The UK’s gigafactory ambitions are doomed to reach a dead end unless the government boosts the sector with further financial support.
That’s according to the Environmental Audit Committee (EAC) which estimates a further 100GWh of gigafactory capacity is necessary to meet ambitions for the production of battery electric vehicles (BEVs) in the UK for sale on both domestic and EU markets.
The committee warns the government’s £500 million Automotive Transformation Fund is insufficient.
The body has heard evidence that other governments back factories with £750 million per plant.
The EAC also considers that the adoption of a critical raw materials strategy for the UK merits serious consideration.
EAC Chairman Rt Hon Philip Dunne MP said: “If we are to continue manufacturing vehicles to sell into the EU and UK at our current rate, the industry estimates we will need five more gigafactories up and running by 2027.
“We doubt the £500 million government funding left in reserve for automotive transformation will be sufficient to secure the additional 100GWh of gigafactory output needed for the UK EV sector to reach its full potential.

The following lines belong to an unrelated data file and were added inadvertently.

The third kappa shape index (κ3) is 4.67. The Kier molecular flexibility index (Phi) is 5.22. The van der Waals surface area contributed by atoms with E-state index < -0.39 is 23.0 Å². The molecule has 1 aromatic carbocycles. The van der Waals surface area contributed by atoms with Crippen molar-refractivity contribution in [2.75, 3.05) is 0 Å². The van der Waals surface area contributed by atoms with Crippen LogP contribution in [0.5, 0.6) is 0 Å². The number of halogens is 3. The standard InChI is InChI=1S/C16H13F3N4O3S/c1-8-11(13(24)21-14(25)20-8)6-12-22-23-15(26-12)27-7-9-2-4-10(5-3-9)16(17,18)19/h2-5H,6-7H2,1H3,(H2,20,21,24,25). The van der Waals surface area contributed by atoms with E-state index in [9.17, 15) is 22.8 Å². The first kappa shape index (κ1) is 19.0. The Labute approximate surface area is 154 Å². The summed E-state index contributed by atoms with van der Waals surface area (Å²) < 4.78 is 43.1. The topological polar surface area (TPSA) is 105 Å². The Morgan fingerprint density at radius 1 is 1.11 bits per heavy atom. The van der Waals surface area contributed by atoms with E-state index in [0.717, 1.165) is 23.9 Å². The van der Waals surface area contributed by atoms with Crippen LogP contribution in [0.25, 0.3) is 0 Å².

“Without further government support, establishment of the BEV sector in the UK, critical to maintain our auto industry supply chain, will reach a dead end.”
A BEIS spokesperson said: “The UK continues to be one of the best locations in the world for automotive manufacturing, particularly for EVs, through major investments to electrify our supply chain, create jobs and secure a competitive future for the sector.
“This has been clearly demonstrated by Envision AESC and Nissan, who have recently announced a £1 billion investment in Sunderland, backed by the government.
“We have pledged hundreds of millions of pounds to support the development and mass-scale production of batteries for EVs and are dedicated to securing the UK gigafactories we need to deliver on our ambitions.”